One larger-scale project seeks to offer legal aid to “patriots” ensnared in the Justice Department probe. An organization called the National Constitutional Law Union, or NCLU (an unmistakable imitation of the ACLU’s acronym), was founded in June 2021 by John Pierce, who has represented Rudy Giuliani and George Papadopoulos. The fledgling organization solicits donations on conservative fundraising platform WinRed. The NCLU’s home page celebrates its representation of “several defendants in connection with the January 6, 2021 events at the United States Capitol.” A timeline of American history on the organization’s home page begins with “Foundations of Liberty 1773-1785” (“Americans fight and win the Revolutionary War against an oppressive English monarchy and establish a beacon of freedom for the entire world”) and concludes, in 2021, with “Enough is Enough”; American history culminates, apparently, in the formation of the NCLU, “to fight for the liberties of the common citizen.” For Pierce, taking on the cause of January 6 defendants is an integral part of that fight: “Federal authorities [are] rounding up American citizens with respect to January 6th,” he told Gateway Pundit. “The NCLU is honored to be stepping in to provide support for these defendants and their lawyers.”
For $100, Richard “Bigo” Barnett of Gravette, Arkansas, is selling photographs of himself with his feet up on Pelosi’s desk. (“If you object to the November election results or stand against the Biden Administration in any way, not only will you be cancelled, Congresswoman Alexandria Ocasio-Cortez will put you on a Gestapo-like list, your employer will terminate your job, your freedom will be taken, and then you will be thrown into a gulag for an undetermined amount of time without ever having had a criminal trial,” he wrote on his site. “Richard Barnett’s picture at Speaker Pelosi’s desk has become the face of the new anti-federalist movement. We will not go gently into that good night.”)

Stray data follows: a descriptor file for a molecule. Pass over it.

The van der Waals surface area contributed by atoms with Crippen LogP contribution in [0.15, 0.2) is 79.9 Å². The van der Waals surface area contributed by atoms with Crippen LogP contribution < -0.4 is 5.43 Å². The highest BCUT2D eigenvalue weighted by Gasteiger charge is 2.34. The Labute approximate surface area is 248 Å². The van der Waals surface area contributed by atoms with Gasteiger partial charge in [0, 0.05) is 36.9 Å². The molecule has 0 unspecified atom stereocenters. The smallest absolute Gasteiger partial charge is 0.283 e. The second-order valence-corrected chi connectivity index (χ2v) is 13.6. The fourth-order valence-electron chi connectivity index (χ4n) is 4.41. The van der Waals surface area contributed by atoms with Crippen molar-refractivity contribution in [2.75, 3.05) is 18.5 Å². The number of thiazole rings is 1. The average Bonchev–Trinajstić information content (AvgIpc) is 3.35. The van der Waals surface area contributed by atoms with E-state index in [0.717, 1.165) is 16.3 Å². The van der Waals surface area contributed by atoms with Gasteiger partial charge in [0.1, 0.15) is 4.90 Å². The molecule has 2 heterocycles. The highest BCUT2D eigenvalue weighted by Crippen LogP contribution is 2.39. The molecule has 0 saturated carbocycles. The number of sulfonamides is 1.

There are no signs of such an exit; the conviction that the 2020 election was stolen has hardened into a majority opinion within the Republican Party. The language of persecution used by the rioters typifies the 2021 conservative mind-set. And, of course, it’s a narrative drenched not only in self-delusion but replete with carefully cultivated blind spots.
It’s telling that, amid the commemorations of Ashli Babbitt’s life and death, and the bluster of January 6 defendants, there is one name that is hardly ever mentioned, if at all. The other woman who died that day was a Kennesaw, Georgia, resident named Rosanne Boyland — like Babbitt, in her mid-30s, white, a fervent believer in QAnon — but she has not become a similar rallying point for either recruitment or revenge. This, presumably, is owed to her manner of death: She was trampled by the crowd surging at the Capitol and seeking to overwhelm police lines, crushed by the bodies of her fellow patriots. The January 6 riot was sparked by a man who wanted to retain presidential power at any cost. And in the story of a woman whose blind belief in conspiracy led her to a lonely death in the middle of a mob is the tragedy at its heart: Boyland died in the service of a movement that never cared for her, or others like her. They were just foot soldiers, pawns in the service of seeking power at any price.
More on Insurrection Day and Its Aftermath
- Insurrectionists in Purgatory
- Merrick Garland vs. Trump’s Mob
- The End of the End of American Exceptionalism